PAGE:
Soil evaporative fluxes for geotechnical engineering problems
Wilson, G. Ward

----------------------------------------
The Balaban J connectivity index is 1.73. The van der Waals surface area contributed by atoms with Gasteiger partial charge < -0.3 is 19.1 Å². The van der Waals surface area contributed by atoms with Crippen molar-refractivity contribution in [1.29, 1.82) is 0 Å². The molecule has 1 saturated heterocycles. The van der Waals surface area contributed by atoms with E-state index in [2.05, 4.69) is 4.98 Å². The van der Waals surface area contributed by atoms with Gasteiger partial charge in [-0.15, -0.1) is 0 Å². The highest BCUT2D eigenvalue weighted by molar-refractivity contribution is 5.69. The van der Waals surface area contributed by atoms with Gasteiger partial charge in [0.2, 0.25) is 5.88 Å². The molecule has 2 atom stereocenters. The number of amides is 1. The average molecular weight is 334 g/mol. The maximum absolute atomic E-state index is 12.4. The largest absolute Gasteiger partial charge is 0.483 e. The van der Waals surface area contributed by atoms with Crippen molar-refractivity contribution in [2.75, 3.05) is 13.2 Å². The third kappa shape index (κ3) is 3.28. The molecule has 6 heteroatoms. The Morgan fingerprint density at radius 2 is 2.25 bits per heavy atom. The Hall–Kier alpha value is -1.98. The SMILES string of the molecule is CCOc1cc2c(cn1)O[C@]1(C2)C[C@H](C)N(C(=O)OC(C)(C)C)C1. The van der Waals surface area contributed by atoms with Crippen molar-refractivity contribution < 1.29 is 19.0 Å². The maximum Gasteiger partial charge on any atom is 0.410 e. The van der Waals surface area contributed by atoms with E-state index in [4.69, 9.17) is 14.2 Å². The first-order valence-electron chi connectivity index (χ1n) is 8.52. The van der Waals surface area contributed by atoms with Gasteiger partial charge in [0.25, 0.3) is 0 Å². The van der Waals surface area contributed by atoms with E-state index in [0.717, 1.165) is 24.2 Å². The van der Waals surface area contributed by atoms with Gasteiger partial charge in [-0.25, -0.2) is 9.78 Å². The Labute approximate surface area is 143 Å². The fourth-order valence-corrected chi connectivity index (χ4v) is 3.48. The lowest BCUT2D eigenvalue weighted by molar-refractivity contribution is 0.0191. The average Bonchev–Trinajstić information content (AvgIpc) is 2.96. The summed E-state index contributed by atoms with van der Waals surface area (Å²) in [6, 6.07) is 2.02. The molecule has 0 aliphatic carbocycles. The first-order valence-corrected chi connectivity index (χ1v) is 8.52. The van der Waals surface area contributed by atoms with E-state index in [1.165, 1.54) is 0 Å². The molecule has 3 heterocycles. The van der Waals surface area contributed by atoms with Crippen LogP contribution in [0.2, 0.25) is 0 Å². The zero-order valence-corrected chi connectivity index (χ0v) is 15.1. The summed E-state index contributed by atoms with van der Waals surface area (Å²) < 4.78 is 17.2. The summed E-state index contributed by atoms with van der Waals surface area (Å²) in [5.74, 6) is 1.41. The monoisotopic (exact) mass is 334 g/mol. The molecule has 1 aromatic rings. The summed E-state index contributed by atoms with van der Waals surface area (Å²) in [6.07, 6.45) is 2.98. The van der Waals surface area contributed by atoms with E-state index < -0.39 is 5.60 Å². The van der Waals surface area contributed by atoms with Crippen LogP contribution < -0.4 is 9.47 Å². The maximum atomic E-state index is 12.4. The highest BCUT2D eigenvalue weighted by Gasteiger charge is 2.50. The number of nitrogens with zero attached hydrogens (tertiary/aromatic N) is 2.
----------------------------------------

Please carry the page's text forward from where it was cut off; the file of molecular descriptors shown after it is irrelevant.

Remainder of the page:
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Predicting the flow of water between the soil surface and the atmosphere is a critical issue which geotechnical engineers must resolve for many practical problems. The analysis of saturated-unsaturated groundwater flow problems requires the specification of the flux of water at the upper soil boundary. The flow of moisture at the ground surface is also important for many problems in soil mechanics. These include the analysis of volume change in expansive soils and the stability of slopes. The transfer of water across the soil-atmosphere surface occurs as infiltration and evaporation. The mechanics of infiltration into the soil surface is well understood and has been widely addressed in the literature. Alternately, the process of evaporation from the soil surface is poorly understood. Extreme difficulties frequently arise while predicting evaporation from unsaturated soil surfaces. Empirical methods of estimating evaporation from unsaturated soil surfaces can be found in the literature: however, the suitability and accuracy of these methods can be questioned. A theoretical approach for evaluating the rate of evaporation from an unsaturated soil surface is developed. The theory is based on the principles of Darcy's Law and Fick's Law to describe the flow of liquid water and water vapour in the saturated-unsaturated soil below the surface. Dalton's Law and a modified form of Penman's Method for evaporation are utilized to predict evaporation from the soil surface. Drying tests were conducted using three distinct soil types of sand, silt and clay. The soil surfaces were found to evaporate at the same rate as free water surfaces when saturated. The rate of evaporation begins to decline once the soil surfaces become unsaturated and total suction exceed approximately 3000 kPa. The rate of evaporation is proportional to total suction and continues to decline as suction increases. This principle appears independent of soil type and universal for the three texturally distinct soils selected for testing. The rate of evaporation may be predicted on the basis of the water content of the soil and its moisture retention curve established using routine test procedures. The proposed theory was used to simulate the results of a 42 day evaporation test for a column of fine, uniform, clean sand. Good agreement was generally found between the computed and measured values of evaporation rate, soil water content and soil temperature. Additional analyses were conducted using various values of the saturated coefficient of permeability and the pore-size distribution index. The computed evaporative fluxes were found to be very sensitive to the permeability of the soil. Varying the coefficient of molecular diffusion for water vapour was also found to influence the rate of evaporation. The modified Penman expression was applied to an example evaporation problem for Saskatoon, Saskatchewan during a 10 day period in July. The evaporative fluxes were computed with the watertable positioned at several depths below the surface of the sand. Evaporative rates were found to vary widely between the full potential rate of 7.7 mm/day and 0.4 mm/day depending on the position of the water table. In general, the results showed that the rate of evaporation from a soil surface depends strongly on the groundwater conditions.